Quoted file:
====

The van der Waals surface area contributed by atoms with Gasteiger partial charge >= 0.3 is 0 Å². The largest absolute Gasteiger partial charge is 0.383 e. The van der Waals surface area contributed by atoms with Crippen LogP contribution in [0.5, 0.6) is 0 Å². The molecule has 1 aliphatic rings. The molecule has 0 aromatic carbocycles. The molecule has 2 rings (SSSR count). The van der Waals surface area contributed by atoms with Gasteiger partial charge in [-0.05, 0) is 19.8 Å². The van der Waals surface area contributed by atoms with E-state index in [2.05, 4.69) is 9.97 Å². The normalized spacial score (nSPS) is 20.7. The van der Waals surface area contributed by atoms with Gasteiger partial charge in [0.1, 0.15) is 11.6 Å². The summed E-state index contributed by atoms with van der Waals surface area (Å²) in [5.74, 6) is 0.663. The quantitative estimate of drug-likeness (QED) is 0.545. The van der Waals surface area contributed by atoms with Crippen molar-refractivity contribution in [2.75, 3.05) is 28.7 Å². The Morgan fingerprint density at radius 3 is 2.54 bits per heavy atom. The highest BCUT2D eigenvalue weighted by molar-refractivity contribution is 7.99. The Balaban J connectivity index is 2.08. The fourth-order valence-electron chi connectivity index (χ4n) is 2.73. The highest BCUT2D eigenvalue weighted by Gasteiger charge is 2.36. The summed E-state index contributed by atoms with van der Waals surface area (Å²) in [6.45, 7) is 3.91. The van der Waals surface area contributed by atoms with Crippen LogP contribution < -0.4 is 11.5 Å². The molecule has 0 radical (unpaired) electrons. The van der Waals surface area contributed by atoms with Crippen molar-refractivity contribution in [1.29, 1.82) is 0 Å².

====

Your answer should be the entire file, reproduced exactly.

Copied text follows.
The van der Waals surface area contributed by atoms with Gasteiger partial charge >= 0.3 is 0 Å². The largest absolute Gasteiger partial charge is 0.383 e. The van der Waals surface area contributed by atoms with Crippen LogP contribution in [0.5, 0.6) is 0 Å². The molecule has 1 aliphatic rings. The molecule has 0 aromatic carbocycles. The molecule has 2 rings (SSSR count). The van der Waals surface area contributed by atoms with Gasteiger partial charge in [-0.05, 0) is 19.8 Å². The van der Waals surface area contributed by atoms with E-state index in [2.05, 4.69) is 9.97 Å². The normalized spacial score (nSPS) is 20.7. The van der Waals surface area contributed by atoms with Gasteiger partial charge in [0.1, 0.15) is 11.6 Å². The summed E-state index contributed by atoms with van der Waals surface area (Å²) in [5.74, 6) is 0.663. The quantitative estimate of drug-likeness (QED) is 0.545. The van der Waals surface area contributed by atoms with Crippen molar-refractivity contribution in [2.75, 3.05) is 28.7 Å². The Morgan fingerprint density at radius 3 is 2.54 bits per heavy atom. The highest BCUT2D eigenvalue weighted by molar-refractivity contribution is 7.99. The Balaban J connectivity index is 2.08. The fourth-order valence-electron chi connectivity index (χ4n) is 2.73. The highest BCUT2D eigenvalue weighted by Gasteiger charge is 2.36. The summed E-state index contributed by atoms with van der Waals surface area (Å²) in [6.45, 7) is 3.91. The van der Waals surface area contributed by atoms with Crippen LogP contribution < -0.4 is 11.5 Å². The molecule has 0 radical (unpaired) electrons. The van der Waals surface area contributed by atoms with Crippen molar-refractivity contribution in [1.29, 1.82) is 0 Å².